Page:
Lexical and supra-lexical underspecification rooted in a dm-based by theoryman


									    Lexical and supra-lexical underspecification
  rooted in a dm-based theory of word formation

                                 August 3, 2007

    We present a formalism for underspecification of lexical meaning. The formal-
ism permits kinds of underspecification for which to our knowledge there exist
no competing proposals in the current literature. The underspecified meaning
representations are based on an account of lexical structure and meaning which
follows the lead of d(istributive) m(orphology) in constructing words from ‘roots’,
according to certain general principles ([2], [1]). A syntax-semantics interface
derives logically transparent meaning representations from the root-based word
structures. In many cases of word forms with distinct meanings, it is possible to
define a common root-based semantic representation for these meanings, which
is underspecified with regard to the semantic differences between them.
    When semantic representations are constructed for sentences that contain
such words, their underspecified word meanings will become parts of the sentence
representations. These underspecified sentence representations can then be used
as input to underspecification resolution algorithms that make use of various
sorts of contextual information. Or they can be left as is, in those cases where
resolution is not needed,
    The formalism has been implemented as an extension of standard UDRT
([3]). In this way the mentioned lexical underspecifications will co-occur with
the kinds of underspecification that are already represented within UDRT. This
makes it possible to account for the interaction between these different types of
underspecification during meaning construction and resolution.
    In this contribution we focus on German verbs. An example of the lexical
underspecification we have in mind is the verb trocknen (dry). trocknen (and
likewise dry) occurs in an intransitive, inchoative as well as a transitive, causative
version. Our account proposes a lexical representation of the common core that is
shared between these two versions. Further specification of a particular meaning
may be triggered by the clausal context. If only a nominative NP is present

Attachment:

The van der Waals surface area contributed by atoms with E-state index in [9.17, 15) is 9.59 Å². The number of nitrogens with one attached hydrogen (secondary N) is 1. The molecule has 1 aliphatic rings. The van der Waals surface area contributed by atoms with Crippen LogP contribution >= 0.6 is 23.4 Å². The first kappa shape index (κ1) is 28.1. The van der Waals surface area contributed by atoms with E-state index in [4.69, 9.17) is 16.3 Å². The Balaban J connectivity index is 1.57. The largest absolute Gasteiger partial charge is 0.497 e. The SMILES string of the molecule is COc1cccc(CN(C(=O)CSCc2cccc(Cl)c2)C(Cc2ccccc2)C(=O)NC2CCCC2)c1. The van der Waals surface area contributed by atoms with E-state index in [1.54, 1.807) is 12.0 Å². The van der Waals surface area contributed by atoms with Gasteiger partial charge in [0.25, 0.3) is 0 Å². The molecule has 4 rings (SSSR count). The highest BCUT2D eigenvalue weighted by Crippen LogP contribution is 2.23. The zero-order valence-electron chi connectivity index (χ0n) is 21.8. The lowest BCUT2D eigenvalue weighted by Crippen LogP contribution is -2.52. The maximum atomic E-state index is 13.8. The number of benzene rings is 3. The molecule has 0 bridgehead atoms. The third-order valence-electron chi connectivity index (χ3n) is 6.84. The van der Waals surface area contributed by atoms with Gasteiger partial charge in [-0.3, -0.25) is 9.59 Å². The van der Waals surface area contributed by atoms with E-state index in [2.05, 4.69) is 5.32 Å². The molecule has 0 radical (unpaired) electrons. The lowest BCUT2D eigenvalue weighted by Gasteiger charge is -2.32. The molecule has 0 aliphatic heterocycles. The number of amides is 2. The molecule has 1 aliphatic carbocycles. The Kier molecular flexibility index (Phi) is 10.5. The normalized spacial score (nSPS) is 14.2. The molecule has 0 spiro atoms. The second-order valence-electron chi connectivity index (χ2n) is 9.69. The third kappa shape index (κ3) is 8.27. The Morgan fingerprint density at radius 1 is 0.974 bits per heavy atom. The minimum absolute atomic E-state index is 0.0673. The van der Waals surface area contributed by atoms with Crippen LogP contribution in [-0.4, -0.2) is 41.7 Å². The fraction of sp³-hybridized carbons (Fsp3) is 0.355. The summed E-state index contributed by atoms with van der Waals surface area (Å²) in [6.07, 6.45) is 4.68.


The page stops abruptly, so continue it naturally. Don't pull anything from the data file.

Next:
we get the inchoative reading and in the presence of both a nominative and an
accusative NP we get the causative one. The formation of ung-nominalisation and
past participle operates mainly on the common core and preserves the ambiguity,

i.e. Die Trocknung des Lackes ist erfolgt and Die Socken sind getrocknet. Only
if arguments are given explicitly we get either the agentive or the non-agentive
reading (Die Trocknung des Lackes durch Infrarotstrahlung ist erfolgt. and Die
Socken sind mit einem F¨n getrocknet.).
    The representation of ung-nominalisations is in addition underspecified wrt. a
range of sortal readings and at the same time specifies the possible disambiguation
contexts. Die Lieferung, for example, may have an eventive reading or a material
object reading. If the internal argument of liefern is realized by a genitive NP
only the eventive reading survives. In case the local context does not induce any
disambiguation the underspecified representation is kept and allows for potential
disambiguation at some later stage of sentence or discourse interpretation.
    The account of lexical structure not only has advantages wrt. the underspeci-
fied representation of meanings. It also allows predictions as to which verbs have
ung-nominalisations and/or allow for target state readings of their past partici-
ples and nominals. These predications can be made on the basis of sublexical
verbal constructions and their associated meanings.

[1] Alec Marantz. Objects out of the lexicon: Objects as events. Handout. June

[2] Alec Marantz. No escape from syntax: Don’t try morphological analysis in
    the privacy of your own lexicon. In Penn Working Papers in Linguistics,
    volume 42, pages 201–205, 1997.

[3] U. Reyle. Dealing with ambiguities by underspecification: Construction, rep-
    resentation and deduction. Journal of Semantics, 10:123–179, 1993.


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